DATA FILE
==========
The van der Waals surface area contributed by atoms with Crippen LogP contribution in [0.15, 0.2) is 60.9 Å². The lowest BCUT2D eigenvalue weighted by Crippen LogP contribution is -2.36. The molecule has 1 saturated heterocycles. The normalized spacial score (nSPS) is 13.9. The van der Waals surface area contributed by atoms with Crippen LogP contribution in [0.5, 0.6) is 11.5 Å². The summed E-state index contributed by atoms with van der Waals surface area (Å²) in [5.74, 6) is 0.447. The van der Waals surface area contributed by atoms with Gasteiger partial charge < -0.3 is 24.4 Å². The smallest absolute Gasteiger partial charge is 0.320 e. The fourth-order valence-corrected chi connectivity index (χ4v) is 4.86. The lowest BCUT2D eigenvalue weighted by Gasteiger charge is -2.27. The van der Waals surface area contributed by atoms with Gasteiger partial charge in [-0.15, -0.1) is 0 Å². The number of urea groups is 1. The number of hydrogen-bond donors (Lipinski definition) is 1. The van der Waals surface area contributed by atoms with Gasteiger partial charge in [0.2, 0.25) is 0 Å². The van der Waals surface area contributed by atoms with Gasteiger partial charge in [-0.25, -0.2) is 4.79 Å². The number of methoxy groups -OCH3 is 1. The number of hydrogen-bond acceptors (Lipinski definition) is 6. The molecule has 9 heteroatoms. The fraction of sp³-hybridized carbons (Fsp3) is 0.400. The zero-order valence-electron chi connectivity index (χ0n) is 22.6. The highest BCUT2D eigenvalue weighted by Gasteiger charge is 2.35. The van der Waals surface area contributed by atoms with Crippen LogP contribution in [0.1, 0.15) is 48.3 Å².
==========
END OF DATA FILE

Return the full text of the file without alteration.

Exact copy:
The van der Waals surface area contributed by atoms with Crippen LogP contribution in [0.15, 0.2) is 60.9 Å². The lowest BCUT2D eigenvalue weighted by Crippen LogP contribution is -2.36. The molecule has 1 saturated heterocycles. The normalized spacial score (nSPS) is 13.9. The van der Waals surface area contributed by atoms with Crippen LogP contribution in [0.5, 0.6) is 11.5 Å². The summed E-state index contributed by atoms with van der Waals surface area (Å²) in [5.74, 6) is 0.447. The van der Waals surface area contributed by atoms with Gasteiger partial charge < -0.3 is 24.4 Å². The smallest absolute Gasteiger partial charge is 0.320 e. The fourth-order valence-corrected chi connectivity index (χ4v) is 4.86. The lowest BCUT2D eigenvalue weighted by Gasteiger charge is -2.27. The van der Waals surface area contributed by atoms with Gasteiger partial charge in [-0.15, -0.1) is 0 Å². The number of urea groups is 1. The number of hydrogen-bond donors (Lipinski definition) is 1. The van der Waals surface area contributed by atoms with Gasteiger partial charge in [0.2, 0.25) is 0 Å². The van der Waals surface area contributed by atoms with Gasteiger partial charge in [-0.25, -0.2) is 4.79 Å². The number of methoxy groups -OCH3 is 1. The number of hydrogen-bond acceptors (Lipinski definition) is 6. The molecule has 9 heteroatoms. The fraction of sp³-hybridized carbons (Fsp3) is 0.400. The zero-order valence-electron chi connectivity index (χ0n) is 22.6. The highest BCUT2D eigenvalue weighted by Gasteiger charge is 2.35. The van der Waals surface area contributed by atoms with Crippen LogP contribution in [0.1, 0.15) is 48.3 Å².